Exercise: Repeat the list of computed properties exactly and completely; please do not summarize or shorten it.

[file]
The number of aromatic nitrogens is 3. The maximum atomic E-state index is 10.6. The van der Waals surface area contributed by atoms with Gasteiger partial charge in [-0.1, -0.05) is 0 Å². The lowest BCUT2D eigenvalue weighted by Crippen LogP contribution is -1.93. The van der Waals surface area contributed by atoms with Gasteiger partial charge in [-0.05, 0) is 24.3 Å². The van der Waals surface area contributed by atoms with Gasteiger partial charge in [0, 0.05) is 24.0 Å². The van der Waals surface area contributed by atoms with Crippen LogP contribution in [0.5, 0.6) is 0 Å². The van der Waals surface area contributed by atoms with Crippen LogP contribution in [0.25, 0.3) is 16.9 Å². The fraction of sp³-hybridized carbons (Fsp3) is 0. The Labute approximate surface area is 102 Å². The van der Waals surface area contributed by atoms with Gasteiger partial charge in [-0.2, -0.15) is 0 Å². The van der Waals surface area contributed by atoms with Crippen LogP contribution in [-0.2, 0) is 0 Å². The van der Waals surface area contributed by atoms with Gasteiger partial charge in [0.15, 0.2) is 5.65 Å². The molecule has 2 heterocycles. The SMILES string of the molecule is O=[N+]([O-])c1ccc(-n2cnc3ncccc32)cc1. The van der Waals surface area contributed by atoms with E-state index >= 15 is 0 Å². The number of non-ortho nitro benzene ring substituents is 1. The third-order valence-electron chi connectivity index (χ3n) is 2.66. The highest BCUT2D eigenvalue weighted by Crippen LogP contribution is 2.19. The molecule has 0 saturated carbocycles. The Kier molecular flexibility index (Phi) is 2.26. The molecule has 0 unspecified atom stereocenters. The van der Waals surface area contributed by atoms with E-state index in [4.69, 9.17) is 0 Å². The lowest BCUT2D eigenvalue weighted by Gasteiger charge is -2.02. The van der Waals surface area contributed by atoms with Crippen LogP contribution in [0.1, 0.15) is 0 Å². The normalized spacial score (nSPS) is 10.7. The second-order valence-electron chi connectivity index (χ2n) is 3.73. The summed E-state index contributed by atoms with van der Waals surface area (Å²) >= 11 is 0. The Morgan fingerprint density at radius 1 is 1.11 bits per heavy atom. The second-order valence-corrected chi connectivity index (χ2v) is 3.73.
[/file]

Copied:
The number of aromatic nitrogens is 3. The maximum atomic E-state index is 10.6. The van der Waals surface area contributed by atoms with Gasteiger partial charge in [-0.1, -0.05) is 0 Å². The lowest BCUT2D eigenvalue weighted by Crippen LogP contribution is -1.93. The van der Waals surface area contributed by atoms with Gasteiger partial charge in [-0.05, 0) is 24.3 Å². The van der Waals surface area contributed by atoms with Gasteiger partial charge in [0, 0.05) is 24.0 Å². The van der Waals surface area contributed by atoms with Crippen LogP contribution in [0.5, 0.6) is 0 Å². The van der Waals surface area contributed by atoms with Crippen LogP contribution in [0.25, 0.3) is 16.9 Å². The fraction of sp³-hybridized carbons (Fsp3) is 0. The Labute approximate surface area is 102 Å². The van der Waals surface area contributed by atoms with Gasteiger partial charge in [-0.2, -0.15) is 0 Å². The van der Waals surface area contributed by atoms with Crippen LogP contribution in [-0.2, 0) is 0 Å². The van der Waals surface area contributed by atoms with Gasteiger partial charge in [0.15, 0.2) is 5.65 Å². The molecule has 2 heterocycles. The SMILES string of the molecule is O=[N+]([O-])c1ccc(-n2cnc3ncccc32)cc1. The van der Waals surface area contributed by atoms with E-state index >= 15 is 0 Å². The number of non-ortho nitro benzene ring substituents is 1. The third-order valence-electron chi connectivity index (χ3n) is 2.66. The highest BCUT2D eigenvalue weighted by Crippen LogP contribution is 2.19. The molecule has 0 saturated carbocycles. The Kier molecular flexibility index (Phi) is 2.26. The molecule has 0 unspecified atom stereocenters. The van der Waals surface area contributed by atoms with E-state index in [4.69, 9.17) is 0 Å². The lowest BCUT2D eigenvalue weighted by Gasteiger charge is -2.02. The van der Waals surface area contributed by atoms with Crippen LogP contribution in [0.1, 0.15) is 0 Å². The normalized spacial score (nSPS) is 10.7. The second-order valence-electron chi connectivity index (χ2n) is 3.73. The summed E-state index contributed by atoms with van der Waals surface area (Å²) >= 11 is 0. The Morgan fingerprint density at radius 1 is 1.11 bits per heavy atom. The second-order valence-corrected chi connectivity index (χ2v) is 3.73.